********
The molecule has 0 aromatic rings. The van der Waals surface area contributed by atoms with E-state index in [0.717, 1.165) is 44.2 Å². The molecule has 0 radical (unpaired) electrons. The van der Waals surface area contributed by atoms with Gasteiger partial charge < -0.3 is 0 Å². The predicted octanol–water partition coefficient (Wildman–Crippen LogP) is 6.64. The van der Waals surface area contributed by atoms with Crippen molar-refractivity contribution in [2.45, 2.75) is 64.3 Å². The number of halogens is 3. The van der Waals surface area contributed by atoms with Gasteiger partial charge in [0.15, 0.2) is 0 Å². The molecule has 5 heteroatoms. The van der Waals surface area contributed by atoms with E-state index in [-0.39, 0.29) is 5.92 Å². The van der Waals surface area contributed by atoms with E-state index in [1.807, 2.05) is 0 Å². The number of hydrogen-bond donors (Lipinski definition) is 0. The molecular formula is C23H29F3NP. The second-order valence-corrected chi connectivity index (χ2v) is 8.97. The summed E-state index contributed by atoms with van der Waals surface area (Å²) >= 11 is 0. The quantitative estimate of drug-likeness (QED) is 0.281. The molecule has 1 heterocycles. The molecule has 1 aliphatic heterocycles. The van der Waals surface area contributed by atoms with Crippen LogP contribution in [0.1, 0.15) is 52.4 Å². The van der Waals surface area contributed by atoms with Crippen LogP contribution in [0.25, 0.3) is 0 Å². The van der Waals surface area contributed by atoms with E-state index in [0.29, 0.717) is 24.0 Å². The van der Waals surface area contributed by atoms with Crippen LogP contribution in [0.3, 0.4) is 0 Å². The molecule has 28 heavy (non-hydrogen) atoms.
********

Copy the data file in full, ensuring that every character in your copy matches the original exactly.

The molecule has 0 aromatic rings. The van der Waals surface area contributed by atoms with E-state index in [0.717, 1.165) is 44.2 Å². The molecule has 0 radical (unpaired) electrons. The van der Waals surface area contributed by atoms with Gasteiger partial charge < -0.3 is 0 Å². The predicted octanol–water partition coefficient (Wildman–Crippen LogP) is 6.64. The van der Waals surface area contributed by atoms with Crippen molar-refractivity contribution in [2.45, 2.75) is 64.3 Å². The number of halogens is 3. The van der Waals surface area contributed by atoms with Gasteiger partial charge in [0.15, 0.2) is 0 Å². The molecule has 5 heteroatoms. The van der Waals surface area contributed by atoms with E-state index in [-0.39, 0.29) is 5.92 Å². The van der Waals surface area contributed by atoms with E-state index in [1.807, 2.05) is 0 Å². The number of hydrogen-bond donors (Lipinski definition) is 0. The molecular formula is C23H29F3NP. The second-order valence-corrected chi connectivity index (χ2v) is 8.97. The summed E-state index contributed by atoms with van der Waals surface area (Å²) >= 11 is 0. The quantitative estimate of drug-likeness (QED) is 0.281. The molecule has 1 heterocycles. The molecule has 1 aliphatic heterocycles. The van der Waals surface area contributed by atoms with Crippen LogP contribution in [0.1, 0.15) is 52.4 Å². The van der Waals surface area contributed by atoms with Crippen LogP contribution in [0.25, 0.3) is 0 Å². The van der Waals surface area contributed by atoms with E-state index in [0.29, 0.717) is 24.0 Å². The van der Waals surface area contributed by atoms with Crippen LogP contribution in [0.3, 0.4) is 0 Å². The molecule has 28 heavy (non-hydrogen) atoms.